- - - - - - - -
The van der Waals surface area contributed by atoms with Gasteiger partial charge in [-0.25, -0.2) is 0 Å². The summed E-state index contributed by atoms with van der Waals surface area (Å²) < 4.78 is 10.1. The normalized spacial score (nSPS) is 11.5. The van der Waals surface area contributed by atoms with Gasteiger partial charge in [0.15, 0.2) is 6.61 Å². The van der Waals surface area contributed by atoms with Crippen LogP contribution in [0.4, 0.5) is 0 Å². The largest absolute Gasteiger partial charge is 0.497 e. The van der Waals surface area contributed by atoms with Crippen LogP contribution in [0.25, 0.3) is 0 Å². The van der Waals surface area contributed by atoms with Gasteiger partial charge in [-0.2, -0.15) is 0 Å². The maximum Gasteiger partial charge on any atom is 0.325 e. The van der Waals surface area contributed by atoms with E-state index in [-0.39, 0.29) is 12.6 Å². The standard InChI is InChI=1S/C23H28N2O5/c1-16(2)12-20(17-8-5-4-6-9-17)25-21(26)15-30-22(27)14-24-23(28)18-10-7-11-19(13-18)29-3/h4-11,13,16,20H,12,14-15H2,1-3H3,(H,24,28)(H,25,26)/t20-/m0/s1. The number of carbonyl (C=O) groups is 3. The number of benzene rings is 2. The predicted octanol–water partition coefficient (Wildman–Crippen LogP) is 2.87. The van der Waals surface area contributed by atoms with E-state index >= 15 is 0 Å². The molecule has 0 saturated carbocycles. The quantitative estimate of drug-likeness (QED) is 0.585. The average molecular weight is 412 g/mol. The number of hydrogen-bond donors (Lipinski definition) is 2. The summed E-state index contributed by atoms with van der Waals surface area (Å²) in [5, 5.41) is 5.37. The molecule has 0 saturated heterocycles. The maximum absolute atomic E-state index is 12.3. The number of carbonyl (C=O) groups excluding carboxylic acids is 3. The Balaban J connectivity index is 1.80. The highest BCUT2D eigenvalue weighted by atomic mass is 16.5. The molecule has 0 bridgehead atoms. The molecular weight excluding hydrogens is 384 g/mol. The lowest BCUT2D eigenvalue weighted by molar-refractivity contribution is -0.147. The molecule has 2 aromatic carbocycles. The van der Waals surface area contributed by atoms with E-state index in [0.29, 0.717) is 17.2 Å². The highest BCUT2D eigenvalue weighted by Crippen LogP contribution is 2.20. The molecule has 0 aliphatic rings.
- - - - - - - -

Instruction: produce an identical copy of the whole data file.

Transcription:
The van der Waals surface area contributed by atoms with Gasteiger partial charge in [-0.25, -0.2) is 0 Å². The summed E-state index contributed by atoms with van der Waals surface area (Å²) < 4.78 is 10.1. The normalized spacial score (nSPS) is 11.5. The van der Waals surface area contributed by atoms with Gasteiger partial charge in [0.15, 0.2) is 6.61 Å². The van der Waals surface area contributed by atoms with Crippen LogP contribution in [0.4, 0.5) is 0 Å². The largest absolute Gasteiger partial charge is 0.497 e. The van der Waals surface area contributed by atoms with Crippen LogP contribution in [0.25, 0.3) is 0 Å². The van der Waals surface area contributed by atoms with Gasteiger partial charge in [-0.2, -0.15) is 0 Å². The maximum Gasteiger partial charge on any atom is 0.325 e. The van der Waals surface area contributed by atoms with E-state index in [-0.39, 0.29) is 12.6 Å². The standard InChI is InChI=1S/C23H28N2O5/c1-16(2)12-20(17-8-5-4-6-9-17)25-21(26)15-30-22(27)14-24-23(28)18-10-7-11-19(13-18)29-3/h4-11,13,16,20H,12,14-15H2,1-3H3,(H,24,28)(H,25,26)/t20-/m0/s1. The number of carbonyl (C=O) groups is 3. The number of benzene rings is 2. The predicted octanol–water partition coefficient (Wildman–Crippen LogP) is 2.87. The van der Waals surface area contributed by atoms with E-state index >= 15 is 0 Å². The molecule has 0 saturated carbocycles. The quantitative estimate of drug-likeness (QED) is 0.585. The average molecular weight is 412 g/mol. The number of hydrogen-bond donors (Lipinski definition) is 2. The summed E-state index contributed by atoms with van der Waals surface area (Å²) in [5, 5.41) is 5.37. The molecule has 0 saturated heterocycles. The maximum absolute atomic E-state index is 12.3. The number of carbonyl (C=O) groups excluding carboxylic acids is 3. The Balaban J connectivity index is 1.80. The highest BCUT2D eigenvalue weighted by atomic mass is 16.5. The molecule has 0 bridgehead atoms. The molecular weight excluding hydrogens is 384 g/mol. The lowest BCUT2D eigenvalue weighted by molar-refractivity contribution is -0.147. The molecule has 2 aromatic carbocycles. The van der Waals surface area contributed by atoms with E-state index in [0.29, 0.717) is 17.2 Å². The highest BCUT2D eigenvalue weighted by Crippen LogP contribution is 2.20. The molecule has 0 aliphatic rings.